Students at the Delft University of Technology have developed a revolutionary new method for converting historic buildings into modern energy-saving structures. The university students developed "solar panel skins" that slide over typical post-war row homes, allowing residents to take advantage of the benefits of solar energy while preserving the look and feel of their cherished historical dwellings.
According to Delft University, approximately 60 percent of Dutch citizens live in row houses and 25 percent of those homes are from the post war period. Although beloved by the city’s population, these homes have incredibly outdated climate and spatial conditions. Many residents would like to incorporate energy saving and sustainable features to their homes, but without the inconvenience of a large renovation project that would certainly sacrifice the historic feel of the neighborhood. The Delft students’ innovative idea for solar panel skins came from the desire to protect these local historic buildings while moving their energy generation and consumption into the 21st century.
Since the post war homes obviously were not built with solar aspects like orientation and adaptation in mind, the skins’ main design approach covers the homes with a glass and photovoltaic “drape” on the predominate solar orientated side for harvesting heat and energy. Alternatively, the cold side of the skin is extra insulated to prevent heat and energy loss from within. For optimal temperature control year-round, the skins are adaptable to the seasonal temperature variations. They are meant to be closed during the winter months and in the spring and summer months, the skins open to provide indirect and direct natural ventilation.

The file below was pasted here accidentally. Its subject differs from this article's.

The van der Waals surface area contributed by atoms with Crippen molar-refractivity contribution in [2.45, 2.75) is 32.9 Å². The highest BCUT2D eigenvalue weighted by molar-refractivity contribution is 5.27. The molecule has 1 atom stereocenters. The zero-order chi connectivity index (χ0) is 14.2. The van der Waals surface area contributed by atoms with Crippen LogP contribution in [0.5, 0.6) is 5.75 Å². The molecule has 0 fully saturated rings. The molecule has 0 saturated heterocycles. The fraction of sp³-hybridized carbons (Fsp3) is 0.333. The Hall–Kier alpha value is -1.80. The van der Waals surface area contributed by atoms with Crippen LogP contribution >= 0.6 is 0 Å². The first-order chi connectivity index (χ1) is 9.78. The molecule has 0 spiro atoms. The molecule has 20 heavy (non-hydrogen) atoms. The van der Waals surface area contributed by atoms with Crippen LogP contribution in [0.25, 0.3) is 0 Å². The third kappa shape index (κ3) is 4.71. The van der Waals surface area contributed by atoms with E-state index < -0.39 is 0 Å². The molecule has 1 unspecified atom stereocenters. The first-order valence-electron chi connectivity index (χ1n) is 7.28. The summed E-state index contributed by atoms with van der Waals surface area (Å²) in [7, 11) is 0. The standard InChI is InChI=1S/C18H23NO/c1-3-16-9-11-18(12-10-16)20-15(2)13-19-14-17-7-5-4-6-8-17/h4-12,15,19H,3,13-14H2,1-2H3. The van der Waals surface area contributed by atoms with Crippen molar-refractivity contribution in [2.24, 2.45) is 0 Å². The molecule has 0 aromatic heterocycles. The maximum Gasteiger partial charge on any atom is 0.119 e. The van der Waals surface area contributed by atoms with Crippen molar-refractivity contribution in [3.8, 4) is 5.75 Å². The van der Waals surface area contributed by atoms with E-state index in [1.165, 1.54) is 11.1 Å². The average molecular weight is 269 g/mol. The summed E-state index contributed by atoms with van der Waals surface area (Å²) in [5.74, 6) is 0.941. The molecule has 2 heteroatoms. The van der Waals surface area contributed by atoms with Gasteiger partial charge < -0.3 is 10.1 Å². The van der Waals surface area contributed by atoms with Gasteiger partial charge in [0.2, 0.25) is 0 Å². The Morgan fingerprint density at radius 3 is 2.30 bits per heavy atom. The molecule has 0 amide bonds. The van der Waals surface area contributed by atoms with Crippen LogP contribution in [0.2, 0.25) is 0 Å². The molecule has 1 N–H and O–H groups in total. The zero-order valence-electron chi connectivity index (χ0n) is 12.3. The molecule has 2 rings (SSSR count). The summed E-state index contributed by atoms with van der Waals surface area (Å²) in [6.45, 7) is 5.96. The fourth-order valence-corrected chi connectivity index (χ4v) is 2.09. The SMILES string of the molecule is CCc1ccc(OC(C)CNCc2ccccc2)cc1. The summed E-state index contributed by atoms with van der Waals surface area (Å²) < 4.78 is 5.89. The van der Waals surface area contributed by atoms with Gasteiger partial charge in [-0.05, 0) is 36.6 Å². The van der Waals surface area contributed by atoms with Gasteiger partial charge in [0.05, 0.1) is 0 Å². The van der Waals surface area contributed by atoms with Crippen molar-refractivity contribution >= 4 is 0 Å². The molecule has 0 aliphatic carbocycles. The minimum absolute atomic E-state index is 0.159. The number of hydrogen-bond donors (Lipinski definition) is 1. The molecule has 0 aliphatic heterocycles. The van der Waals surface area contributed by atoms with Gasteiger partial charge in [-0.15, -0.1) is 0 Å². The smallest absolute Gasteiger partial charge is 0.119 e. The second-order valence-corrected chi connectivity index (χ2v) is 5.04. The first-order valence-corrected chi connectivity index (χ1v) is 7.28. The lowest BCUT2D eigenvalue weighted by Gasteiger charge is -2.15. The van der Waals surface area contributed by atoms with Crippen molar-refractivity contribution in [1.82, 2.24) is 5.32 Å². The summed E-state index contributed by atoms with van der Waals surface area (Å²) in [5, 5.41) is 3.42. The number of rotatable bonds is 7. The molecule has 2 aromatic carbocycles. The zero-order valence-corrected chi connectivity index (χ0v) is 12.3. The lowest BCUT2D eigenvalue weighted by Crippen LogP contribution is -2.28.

From the outset of the design process, the students focused on creating an aesthetically pleasing structure that would provide the optimal climate performance for the houses while, at the same time, maintaining the comfort of the residents. The skin design allows the approximately two million occupied homes to be fitted with the new structures without forcing the occupants to leave their home.
In addition to providing a new source of energy for the older homes, the design is meant to focus on the quality of life for the Dutch residents. The solar skins form an extension of the home over the private gardens, which are generally an integral part of local life. The solar skins extend over the private garden area, giving residents the ability to enjoy the exterior and adding a personalized sense of well-being to the home. This also helps the residents in a number of sustainable activities for the family such as vegetable and fruit gardening and rainwater reutilization.
Via Fast Co Exist